• A standard formula provides only a single value as an answer. Our analysis uses Monte Carlo simulation to provide a more robust answer and a range of outcomes around that answer. In addition, we provide simple, effective, graphical tools to understand the answer and avoid the “black box” skepticism often associated with optimization answers. Finally, we provide easy-to-use tools to run scenarios and explore the impact that various changes in your supply chain would have on your required inventory.

]]>Thanks so much for participating in this safety-stock quiz!

Yes, you’re right, XYZ’s historical average daily demand = 100, and its historical average lead time = 9.1 days.

I have some questions for you. Please don’t view my questions as argumentative or critical. I’m simply interested in fostering an informative discussion on optimal safety stock and inventory position.

My questions:

1. Why do you say that average inventory quantity on hand should be 1183, which is avg daily demand * avg lead time + safety stock? XYZ’s reorder quantity, or MOQ, is 2000. Theoretically (although theory doesn’t always apply), XYZ’s average QOH should be half of its MOQ + safety stock. This would be 1000 of cycle stock plus your 273 of safety stock, or 1273.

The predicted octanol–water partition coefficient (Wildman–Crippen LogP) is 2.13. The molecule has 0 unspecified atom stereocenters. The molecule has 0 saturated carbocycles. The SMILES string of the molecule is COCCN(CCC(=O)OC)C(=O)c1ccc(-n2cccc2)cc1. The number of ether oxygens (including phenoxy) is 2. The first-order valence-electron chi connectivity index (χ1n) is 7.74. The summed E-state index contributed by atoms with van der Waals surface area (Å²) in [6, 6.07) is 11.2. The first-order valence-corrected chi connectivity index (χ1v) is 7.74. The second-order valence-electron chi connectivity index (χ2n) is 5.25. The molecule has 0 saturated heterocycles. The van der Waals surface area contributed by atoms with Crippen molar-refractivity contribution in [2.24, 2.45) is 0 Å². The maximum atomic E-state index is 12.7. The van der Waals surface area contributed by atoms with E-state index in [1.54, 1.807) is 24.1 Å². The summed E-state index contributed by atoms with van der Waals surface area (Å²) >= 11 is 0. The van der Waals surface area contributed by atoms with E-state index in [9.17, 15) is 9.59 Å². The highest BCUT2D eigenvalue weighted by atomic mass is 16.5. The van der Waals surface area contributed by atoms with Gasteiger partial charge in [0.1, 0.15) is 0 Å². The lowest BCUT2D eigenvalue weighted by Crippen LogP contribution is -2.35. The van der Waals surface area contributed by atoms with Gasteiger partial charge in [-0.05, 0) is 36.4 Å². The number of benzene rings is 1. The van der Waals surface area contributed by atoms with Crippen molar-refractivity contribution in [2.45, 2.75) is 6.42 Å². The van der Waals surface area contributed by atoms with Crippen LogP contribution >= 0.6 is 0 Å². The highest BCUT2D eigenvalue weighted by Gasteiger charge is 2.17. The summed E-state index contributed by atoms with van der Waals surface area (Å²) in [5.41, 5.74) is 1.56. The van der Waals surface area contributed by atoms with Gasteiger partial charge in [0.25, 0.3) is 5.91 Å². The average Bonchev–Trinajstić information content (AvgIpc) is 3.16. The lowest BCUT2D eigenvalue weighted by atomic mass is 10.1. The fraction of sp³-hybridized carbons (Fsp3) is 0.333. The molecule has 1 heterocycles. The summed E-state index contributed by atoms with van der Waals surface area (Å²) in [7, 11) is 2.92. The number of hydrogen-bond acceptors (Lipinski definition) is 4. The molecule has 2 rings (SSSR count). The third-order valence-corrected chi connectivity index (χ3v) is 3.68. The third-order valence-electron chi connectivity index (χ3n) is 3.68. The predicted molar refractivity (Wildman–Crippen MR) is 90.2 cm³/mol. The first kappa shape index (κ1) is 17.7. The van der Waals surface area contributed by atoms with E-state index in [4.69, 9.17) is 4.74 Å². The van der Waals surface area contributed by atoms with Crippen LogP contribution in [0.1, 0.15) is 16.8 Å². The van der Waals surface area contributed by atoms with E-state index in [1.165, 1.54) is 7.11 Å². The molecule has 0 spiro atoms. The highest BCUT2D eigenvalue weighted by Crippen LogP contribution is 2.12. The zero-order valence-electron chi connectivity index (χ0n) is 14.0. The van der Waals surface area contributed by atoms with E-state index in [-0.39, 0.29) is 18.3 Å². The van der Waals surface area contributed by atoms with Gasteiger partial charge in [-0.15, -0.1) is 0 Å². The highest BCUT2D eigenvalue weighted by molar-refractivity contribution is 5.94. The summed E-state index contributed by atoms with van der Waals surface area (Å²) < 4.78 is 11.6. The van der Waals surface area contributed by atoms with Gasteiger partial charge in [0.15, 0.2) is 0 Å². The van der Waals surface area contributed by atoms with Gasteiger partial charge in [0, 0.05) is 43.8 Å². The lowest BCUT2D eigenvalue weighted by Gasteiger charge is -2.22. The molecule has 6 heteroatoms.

2. What is your logic for saying that safety stock should be 30% of avg daily demand * avg lead time? How do you know that this level of safety stock will achieve XYZ’s target service level of 98% for 11 months out of 12?

3. Why do you say that the minimum QOH would be 700, or minimum lead time * avg daily demand? The minimum QOH will be the quantity on hand just prior to the next receipt. My analysis says that the 2nd-percentile expected QOH will be 180.

4. Why do you say that the maximum QOH would be 1400, or maximum lead time * avg daily demand? The maximum QOH will be the quantity on hand just after a receipt, and the reorder quantity is 2000. My analysis says that the 98th-percentile expected QOH will be about 2600.

I’m eager to know your thoughts on this. Thanks again for joining the discussion!

David McPhetrige